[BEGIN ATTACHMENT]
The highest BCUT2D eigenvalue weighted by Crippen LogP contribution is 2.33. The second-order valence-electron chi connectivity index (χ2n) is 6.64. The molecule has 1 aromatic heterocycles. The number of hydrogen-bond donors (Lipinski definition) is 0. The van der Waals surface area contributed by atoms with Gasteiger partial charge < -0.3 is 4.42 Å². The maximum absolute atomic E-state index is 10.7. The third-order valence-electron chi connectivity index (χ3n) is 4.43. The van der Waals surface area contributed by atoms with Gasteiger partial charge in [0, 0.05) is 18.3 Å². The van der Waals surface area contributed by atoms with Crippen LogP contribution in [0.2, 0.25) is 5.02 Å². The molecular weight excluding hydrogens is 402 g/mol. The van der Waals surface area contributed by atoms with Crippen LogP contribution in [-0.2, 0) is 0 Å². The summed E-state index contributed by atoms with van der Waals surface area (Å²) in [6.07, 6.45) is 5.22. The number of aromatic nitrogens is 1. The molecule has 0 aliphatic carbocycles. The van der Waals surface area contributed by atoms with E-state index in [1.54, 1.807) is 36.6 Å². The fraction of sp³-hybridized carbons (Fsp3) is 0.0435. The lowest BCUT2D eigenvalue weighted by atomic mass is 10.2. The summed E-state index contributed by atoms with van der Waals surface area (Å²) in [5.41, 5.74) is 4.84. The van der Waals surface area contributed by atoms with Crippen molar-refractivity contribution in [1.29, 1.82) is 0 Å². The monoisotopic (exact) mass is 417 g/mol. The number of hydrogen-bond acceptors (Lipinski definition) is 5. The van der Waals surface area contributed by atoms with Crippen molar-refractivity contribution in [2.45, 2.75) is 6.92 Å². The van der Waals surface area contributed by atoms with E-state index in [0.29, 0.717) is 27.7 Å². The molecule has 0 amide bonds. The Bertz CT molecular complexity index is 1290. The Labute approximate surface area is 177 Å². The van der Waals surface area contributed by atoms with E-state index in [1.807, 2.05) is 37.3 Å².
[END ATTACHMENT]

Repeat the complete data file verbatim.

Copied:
The highest BCUT2D eigenvalue weighted by Crippen LogP contribution is 2.33. The second-order valence-electron chi connectivity index (χ2n) is 6.64. The molecule has 1 aromatic heterocycles. The number of hydrogen-bond donors (Lipinski definition) is 0. The van der Waals surface area contributed by atoms with Gasteiger partial charge < -0.3 is 4.42 Å². The maximum absolute atomic E-state index is 10.7. The third-order valence-electron chi connectivity index (χ3n) is 4.43. The van der Waals surface area contributed by atoms with Gasteiger partial charge in [0, 0.05) is 18.3 Å². The van der Waals surface area contributed by atoms with Crippen LogP contribution in [0.2, 0.25) is 5.02 Å². The molecular weight excluding hydrogens is 402 g/mol. The van der Waals surface area contributed by atoms with Crippen LogP contribution in [-0.2, 0) is 0 Å². The summed E-state index contributed by atoms with van der Waals surface area (Å²) in [6.07, 6.45) is 5.22. The number of aromatic nitrogens is 1. The molecule has 0 aliphatic carbocycles. The van der Waals surface area contributed by atoms with E-state index in [1.54, 1.807) is 36.6 Å². The fraction of sp³-hybridized carbons (Fsp3) is 0.0435. The lowest BCUT2D eigenvalue weighted by atomic mass is 10.2. The summed E-state index contributed by atoms with van der Waals surface area (Å²) in [5.41, 5.74) is 4.84. The van der Waals surface area contributed by atoms with Crippen molar-refractivity contribution in [1.29, 1.82) is 0 Å². The monoisotopic (exact) mass is 417 g/mol. The number of hydrogen-bond acceptors (Lipinski definition) is 5. The van der Waals surface area contributed by atoms with Crippen molar-refractivity contribution in [2.45, 2.75) is 6.92 Å². The van der Waals surface area contributed by atoms with E-state index in [0.29, 0.717) is 27.7 Å². The molecule has 0 amide bonds. The Bertz CT molecular complexity index is 1290. The Labute approximate surface area is 177 Å². The van der Waals surface area contributed by atoms with E-state index in [1.807, 2.05) is 37.3 Å².